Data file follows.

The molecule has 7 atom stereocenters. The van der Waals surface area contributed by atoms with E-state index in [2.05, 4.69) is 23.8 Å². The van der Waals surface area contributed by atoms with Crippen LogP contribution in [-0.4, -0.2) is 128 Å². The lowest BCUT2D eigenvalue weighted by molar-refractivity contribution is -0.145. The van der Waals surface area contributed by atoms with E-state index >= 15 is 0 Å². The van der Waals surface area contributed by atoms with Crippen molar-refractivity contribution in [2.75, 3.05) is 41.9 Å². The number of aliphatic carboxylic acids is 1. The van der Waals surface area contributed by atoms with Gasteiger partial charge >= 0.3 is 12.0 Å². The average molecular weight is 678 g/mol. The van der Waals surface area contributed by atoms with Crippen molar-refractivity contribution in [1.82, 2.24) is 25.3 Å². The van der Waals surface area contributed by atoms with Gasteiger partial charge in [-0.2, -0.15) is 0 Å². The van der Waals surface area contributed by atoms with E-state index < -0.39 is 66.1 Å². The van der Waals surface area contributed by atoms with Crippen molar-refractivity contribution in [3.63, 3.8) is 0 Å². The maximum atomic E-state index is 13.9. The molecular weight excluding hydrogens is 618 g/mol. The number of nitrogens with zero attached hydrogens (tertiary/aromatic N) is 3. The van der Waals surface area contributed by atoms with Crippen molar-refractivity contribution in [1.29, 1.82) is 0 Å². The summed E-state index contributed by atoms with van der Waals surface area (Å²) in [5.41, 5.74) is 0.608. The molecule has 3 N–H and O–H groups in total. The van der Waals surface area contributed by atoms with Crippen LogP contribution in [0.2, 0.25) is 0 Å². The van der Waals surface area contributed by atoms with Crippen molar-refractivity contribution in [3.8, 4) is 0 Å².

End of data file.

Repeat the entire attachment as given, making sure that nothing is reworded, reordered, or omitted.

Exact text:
The molecule has 7 atom stereocenters. The van der Waals surface area contributed by atoms with E-state index in [2.05, 4.69) is 23.8 Å². The van der Waals surface area contributed by atoms with Crippen LogP contribution in [-0.4, -0.2) is 128 Å². The lowest BCUT2D eigenvalue weighted by molar-refractivity contribution is -0.145. The van der Waals surface area contributed by atoms with E-state index >= 15 is 0 Å². The van der Waals surface area contributed by atoms with Crippen molar-refractivity contribution in [2.75, 3.05) is 41.9 Å². The number of aliphatic carboxylic acids is 1. The van der Waals surface area contributed by atoms with Gasteiger partial charge >= 0.3 is 12.0 Å². The average molecular weight is 678 g/mol. The van der Waals surface area contributed by atoms with Crippen molar-refractivity contribution in [1.82, 2.24) is 25.3 Å². The van der Waals surface area contributed by atoms with Gasteiger partial charge in [-0.2, -0.15) is 0 Å². The van der Waals surface area contributed by atoms with E-state index < -0.39 is 66.1 Å². The van der Waals surface area contributed by atoms with Crippen molar-refractivity contribution in [3.63, 3.8) is 0 Å². The maximum atomic E-state index is 13.9. The molecular weight excluding hydrogens is 618 g/mol. The number of nitrogens with zero attached hydrogens (tertiary/aromatic N) is 3. The van der Waals surface area contributed by atoms with Crippen molar-refractivity contribution in [1.29, 1.82) is 0 Å². The summed E-state index contributed by atoms with van der Waals surface area (Å²) in [5.41, 5.74) is 0.608. The molecule has 3 N–H and O–H groups in total. The van der Waals surface area contributed by atoms with Crippen LogP contribution in [0.2, 0.25) is 0 Å². The van der Waals surface area contributed by atoms with Crippen molar-refractivity contribution in [3.8, 4) is 0 Å².